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IESO Invests in Projects that Increase Indigenous Participation in Ontario's Energy Sector

April 29, 2021

Indigenous communities and organizations across Ontario are moving forward with plans to transform how they meet their energy needs, choosing cleaner, more reliable and more affordable options. To that end, the Independent Electricity System Operator (IESO) is providing $7.1 million in funding to 61 recipients that will support energy planning, renewable generation, energy-efficiency measures, as well as skills development and training.

By building local capacity, the funding will help enable Indigenous communities and organizations to manage their energy costs and support opportunities for their participation in the electricity sector. A broad range of projects are being funded through the IESO’s Energy Support Programs. These include a large number of projects that will help non-grid-connected communities accelerate the transition away from diesel generation by installing renewable generation and/or energy storage, reducing greenhouse gas emissions and improving local resilience.

Several funded projects also demonstrate a high degree of innovation, and will enable funding recipients to meet energy, environmental and social objectives. For example:

  • Funding will enable Garden River First Nation to develop affordable solar-powered tiny homes for vulnerable single members of the community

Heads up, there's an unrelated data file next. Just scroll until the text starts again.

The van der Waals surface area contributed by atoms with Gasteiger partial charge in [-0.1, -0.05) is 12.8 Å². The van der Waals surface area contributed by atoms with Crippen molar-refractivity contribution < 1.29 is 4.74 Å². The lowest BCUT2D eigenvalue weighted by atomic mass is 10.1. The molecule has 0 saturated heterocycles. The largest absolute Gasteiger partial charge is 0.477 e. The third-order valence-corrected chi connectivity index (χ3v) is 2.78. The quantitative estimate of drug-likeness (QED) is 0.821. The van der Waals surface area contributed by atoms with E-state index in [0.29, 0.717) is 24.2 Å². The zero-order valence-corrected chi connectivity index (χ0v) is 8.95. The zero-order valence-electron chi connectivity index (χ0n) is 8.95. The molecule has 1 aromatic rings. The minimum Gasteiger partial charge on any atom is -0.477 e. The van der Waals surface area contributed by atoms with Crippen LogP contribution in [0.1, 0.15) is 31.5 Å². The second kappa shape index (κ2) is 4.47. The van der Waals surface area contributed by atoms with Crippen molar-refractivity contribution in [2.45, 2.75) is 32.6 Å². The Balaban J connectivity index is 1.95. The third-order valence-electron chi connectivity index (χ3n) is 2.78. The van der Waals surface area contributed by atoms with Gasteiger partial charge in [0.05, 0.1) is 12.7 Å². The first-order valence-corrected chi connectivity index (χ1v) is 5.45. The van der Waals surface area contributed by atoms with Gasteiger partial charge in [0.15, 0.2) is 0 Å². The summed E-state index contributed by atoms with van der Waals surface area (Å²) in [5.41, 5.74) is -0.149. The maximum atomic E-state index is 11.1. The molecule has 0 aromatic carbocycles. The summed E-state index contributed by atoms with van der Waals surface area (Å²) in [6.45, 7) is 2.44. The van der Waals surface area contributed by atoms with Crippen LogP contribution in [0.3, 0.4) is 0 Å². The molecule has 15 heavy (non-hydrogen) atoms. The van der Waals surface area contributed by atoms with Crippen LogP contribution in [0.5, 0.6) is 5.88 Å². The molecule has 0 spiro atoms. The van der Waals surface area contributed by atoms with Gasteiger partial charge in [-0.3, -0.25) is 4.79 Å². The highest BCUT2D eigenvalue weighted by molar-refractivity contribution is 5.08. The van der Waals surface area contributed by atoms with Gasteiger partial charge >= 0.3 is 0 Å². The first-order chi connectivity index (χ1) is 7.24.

• At-risk youth in Wabaseemoong Independent Nations will benefit from a paid energy-oriented employment, skills and training program delivered by the Wabaseemoong Youth Green Living Initiative
  • 15 new Community Energy Champions will be hired, trained and given the opportunity to develop and execute local energy projects, which may include energy-efficiency measures that improve building performance, conserve energy and lower customers’ energy costs
  • Ontario Aboriginal Housing Services (OAHS) will form a trained energy team to implement a comprehensive energy plan for urban and rural Indigenous people living off reserve in Ontario
  • Wikwemikong Unceded Indian Reserve will design and develop a unique solar-powered trigeneration system to provide heating, cooling and electricity
  • And Lac des Mille Lacs First Nation will be able to assess the feasibility of co-developing a major transmission line, which has the potential to generate new revenue.

A full list of funding recipients is available.

Since the inception of the programs in 2009, the IESO has provided $44.8 million in funding to 164 unique Indigenous communities and organizations. The next funding window will open near the end of Q2 2021. For further information about the programs, including eligibility criteria, please contact

The IESO also offers a suite of energy efficiency programs for Indigenous customers under the Save on Energy brand, with new or updated programs made available on a regular basis. More details will be available later this year.